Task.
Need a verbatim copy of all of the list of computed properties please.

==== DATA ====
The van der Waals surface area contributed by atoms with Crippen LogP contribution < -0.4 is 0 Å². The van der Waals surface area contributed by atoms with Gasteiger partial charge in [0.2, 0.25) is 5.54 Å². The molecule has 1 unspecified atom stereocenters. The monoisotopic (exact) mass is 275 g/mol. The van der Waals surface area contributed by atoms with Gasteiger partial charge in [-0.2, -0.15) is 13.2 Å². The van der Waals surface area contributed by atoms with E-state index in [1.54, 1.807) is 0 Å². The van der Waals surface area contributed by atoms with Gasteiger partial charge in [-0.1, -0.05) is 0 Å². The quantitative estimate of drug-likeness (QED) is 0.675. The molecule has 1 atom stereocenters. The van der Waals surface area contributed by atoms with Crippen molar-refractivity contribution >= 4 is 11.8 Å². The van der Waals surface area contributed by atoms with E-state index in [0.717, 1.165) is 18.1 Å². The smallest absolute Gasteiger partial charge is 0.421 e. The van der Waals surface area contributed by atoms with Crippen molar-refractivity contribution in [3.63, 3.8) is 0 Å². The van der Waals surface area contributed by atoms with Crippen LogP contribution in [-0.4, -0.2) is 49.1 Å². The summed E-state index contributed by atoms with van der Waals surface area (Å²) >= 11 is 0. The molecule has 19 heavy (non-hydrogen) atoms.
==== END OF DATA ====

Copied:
The van der Waals surface area contributed by atoms with Crippen LogP contribution < -0.4 is 0 Å². The van der Waals surface area contributed by atoms with Gasteiger partial charge in [0.2, 0.25) is 5.54 Å². The molecule has 1 unspecified atom stereocenters. The monoisotopic (exact) mass is 275 g/mol. The van der Waals surface area contributed by atoms with Gasteiger partial charge in [-0.2, -0.15) is 13.2 Å². The van der Waals surface area contributed by atoms with E-state index in [1.54, 1.807) is 0 Å². The van der Waals surface area contributed by atoms with Gasteiger partial charge in [-0.1, -0.05) is 0 Å². The quantitative estimate of drug-likeness (QED) is 0.675. The molecule has 1 atom stereocenters. The van der Waals surface area contributed by atoms with Crippen molar-refractivity contribution >= 4 is 11.8 Å². The van der Waals surface area contributed by atoms with E-state index in [0.717, 1.165) is 18.1 Å². The smallest absolute Gasteiger partial charge is 0.421 e. The van der Waals surface area contributed by atoms with Crippen molar-refractivity contribution in [3.63, 3.8) is 0 Å². The van der Waals surface area contributed by atoms with Crippen LogP contribution in [-0.4, -0.2) is 49.1 Å². The summed E-state index contributed by atoms with van der Waals surface area (Å²) >= 11 is 0. The molecule has 19 heavy (non-hydrogen) atoms.